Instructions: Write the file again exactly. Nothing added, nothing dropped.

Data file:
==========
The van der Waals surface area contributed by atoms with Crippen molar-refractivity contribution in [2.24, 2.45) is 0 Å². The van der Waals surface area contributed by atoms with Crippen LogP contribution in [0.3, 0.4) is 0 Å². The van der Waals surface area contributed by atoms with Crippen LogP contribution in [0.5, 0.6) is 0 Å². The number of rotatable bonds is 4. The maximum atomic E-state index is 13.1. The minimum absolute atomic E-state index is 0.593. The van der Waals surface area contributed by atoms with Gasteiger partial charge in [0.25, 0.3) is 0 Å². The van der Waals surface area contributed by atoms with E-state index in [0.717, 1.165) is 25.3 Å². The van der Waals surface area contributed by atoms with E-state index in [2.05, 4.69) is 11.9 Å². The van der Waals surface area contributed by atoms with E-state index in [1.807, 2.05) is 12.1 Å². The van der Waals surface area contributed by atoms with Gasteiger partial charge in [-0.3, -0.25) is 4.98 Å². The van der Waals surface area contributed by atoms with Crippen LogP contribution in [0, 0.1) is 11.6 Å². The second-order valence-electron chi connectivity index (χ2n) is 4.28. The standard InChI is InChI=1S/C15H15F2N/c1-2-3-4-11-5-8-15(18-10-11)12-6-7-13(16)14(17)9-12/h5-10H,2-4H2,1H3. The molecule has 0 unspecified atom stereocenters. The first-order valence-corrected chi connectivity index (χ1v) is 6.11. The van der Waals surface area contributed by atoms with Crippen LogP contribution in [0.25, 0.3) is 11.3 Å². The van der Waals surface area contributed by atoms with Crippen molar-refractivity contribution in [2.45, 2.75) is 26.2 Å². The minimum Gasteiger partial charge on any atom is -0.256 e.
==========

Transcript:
The van der Waals surface area contributed by atoms with Crippen molar-refractivity contribution in [2.24, 2.45) is 0 Å². The van der Waals surface area contributed by atoms with Crippen LogP contribution in [0.3, 0.4) is 0 Å². The van der Waals surface area contributed by atoms with Crippen LogP contribution in [0.5, 0.6) is 0 Å². The number of rotatable bonds is 4. The maximum atomic E-state index is 13.1. The minimum absolute atomic E-state index is 0.593. The van der Waals surface area contributed by atoms with Gasteiger partial charge in [0.25, 0.3) is 0 Å². The van der Waals surface area contributed by atoms with E-state index in [0.717, 1.165) is 25.3 Å². The van der Waals surface area contributed by atoms with E-state index in [2.05, 4.69) is 11.9 Å². The van der Waals surface area contributed by atoms with E-state index in [1.807, 2.05) is 12.1 Å². The van der Waals surface area contributed by atoms with Gasteiger partial charge in [-0.3, -0.25) is 4.98 Å². The van der Waals surface area contributed by atoms with Crippen LogP contribution in [0, 0.1) is 11.6 Å². The second-order valence-electron chi connectivity index (χ2n) is 4.28. The standard InChI is InChI=1S/C15H15F2N/c1-2-3-4-11-5-8-15(18-10-11)12-6-7-13(16)14(17)9-12/h5-10H,2-4H2,1H3. The molecule has 0 unspecified atom stereocenters. The first-order valence-corrected chi connectivity index (χ1v) is 6.11. The van der Waals surface area contributed by atoms with Crippen LogP contribution in [0.25, 0.3) is 11.3 Å². The van der Waals surface area contributed by atoms with Crippen molar-refractivity contribution in [2.45, 2.75) is 26.2 Å². The minimum Gasteiger partial charge on any atom is -0.256 e.